October 10, 2016
by John Wildermuth
Bernie Sanders, the progressive Vermont senator last seen in California challenging Hillary Clinton for the Democratic presidential nomination, is on the airwaves again. This time he’s pushing voters to support Proposition 61, which would set a cap on what pharmaceutical companies could charge the state for the drugs it purchases.
“The time is long overdue for the American people too stand up to the greed of the pharmaceutical industry,” Sanders says in the 30-second TV spot that began running last week. “Proposition 61 is a very, very important step forward … and will be a real blow against this greedy industry that will reverberate all over America.”
The measure is one of the most expensive on the November ballot, with opponents, including many of the nation’s largest drug companies, having raised more than $86 million to defeat it, compared to about $15 million from supporters, who include the AIDS Healthcare Foundation and the California Nurses Association.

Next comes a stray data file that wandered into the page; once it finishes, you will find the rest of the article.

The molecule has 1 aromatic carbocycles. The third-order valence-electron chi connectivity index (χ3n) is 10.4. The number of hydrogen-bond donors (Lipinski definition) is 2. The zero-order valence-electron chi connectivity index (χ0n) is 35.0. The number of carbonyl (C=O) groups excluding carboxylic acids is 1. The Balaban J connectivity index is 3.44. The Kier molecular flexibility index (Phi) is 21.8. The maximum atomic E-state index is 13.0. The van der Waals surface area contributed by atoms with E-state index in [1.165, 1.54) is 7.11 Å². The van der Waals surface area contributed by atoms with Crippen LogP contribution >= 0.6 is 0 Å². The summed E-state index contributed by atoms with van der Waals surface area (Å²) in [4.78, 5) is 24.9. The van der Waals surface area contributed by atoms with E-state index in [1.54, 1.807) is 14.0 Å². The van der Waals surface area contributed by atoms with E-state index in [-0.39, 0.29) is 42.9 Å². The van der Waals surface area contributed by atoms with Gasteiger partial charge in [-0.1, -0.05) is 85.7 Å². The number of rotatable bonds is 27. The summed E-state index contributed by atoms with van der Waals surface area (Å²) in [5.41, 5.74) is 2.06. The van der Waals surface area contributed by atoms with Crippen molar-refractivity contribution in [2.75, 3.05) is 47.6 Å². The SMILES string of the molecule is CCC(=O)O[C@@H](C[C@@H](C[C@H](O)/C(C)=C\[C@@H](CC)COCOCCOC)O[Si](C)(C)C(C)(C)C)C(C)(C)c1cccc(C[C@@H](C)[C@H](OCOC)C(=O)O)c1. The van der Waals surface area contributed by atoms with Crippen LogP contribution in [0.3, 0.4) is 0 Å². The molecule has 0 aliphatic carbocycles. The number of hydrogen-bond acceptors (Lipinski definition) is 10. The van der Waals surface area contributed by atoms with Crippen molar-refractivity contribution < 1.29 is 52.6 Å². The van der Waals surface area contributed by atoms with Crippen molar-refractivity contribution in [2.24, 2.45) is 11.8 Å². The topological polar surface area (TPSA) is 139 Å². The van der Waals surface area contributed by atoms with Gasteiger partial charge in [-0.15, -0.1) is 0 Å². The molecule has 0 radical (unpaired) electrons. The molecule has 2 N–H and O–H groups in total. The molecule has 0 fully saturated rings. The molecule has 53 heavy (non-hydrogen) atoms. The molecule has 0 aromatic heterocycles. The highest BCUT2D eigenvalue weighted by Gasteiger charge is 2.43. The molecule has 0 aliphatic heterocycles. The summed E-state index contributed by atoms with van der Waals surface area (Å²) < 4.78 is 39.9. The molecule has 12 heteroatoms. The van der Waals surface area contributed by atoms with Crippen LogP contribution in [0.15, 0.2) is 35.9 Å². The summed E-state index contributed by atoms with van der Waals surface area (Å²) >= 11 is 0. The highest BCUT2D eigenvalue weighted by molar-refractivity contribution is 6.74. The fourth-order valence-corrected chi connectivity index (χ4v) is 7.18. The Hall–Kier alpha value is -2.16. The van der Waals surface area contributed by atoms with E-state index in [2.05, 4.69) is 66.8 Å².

The initiative would require the state to pay no more for the drugs it now buys for groups like Medi-Cal recipients and retired public employees than the federal government pays for drugs for the Department of Veterans Affairs, which negotiates with drug companies and pays an estimated 20 percent less for medicines than other government agencies.
Opponents argue that the ballot measure would increase the price of drugs for veterans and limit access to drugs for all Californians, since it would set unreasonably low prices that drug companies could not sustain.
A Field Poll released last month found that 50 percent of likely California voters backed the bill, with only 16 percent opposed. But the huge 34 percent of voters who are undecided is going to be the target of a tsunami of TV ads from both sides in the weeks before the Nov. 8 election.
Watch the spot here: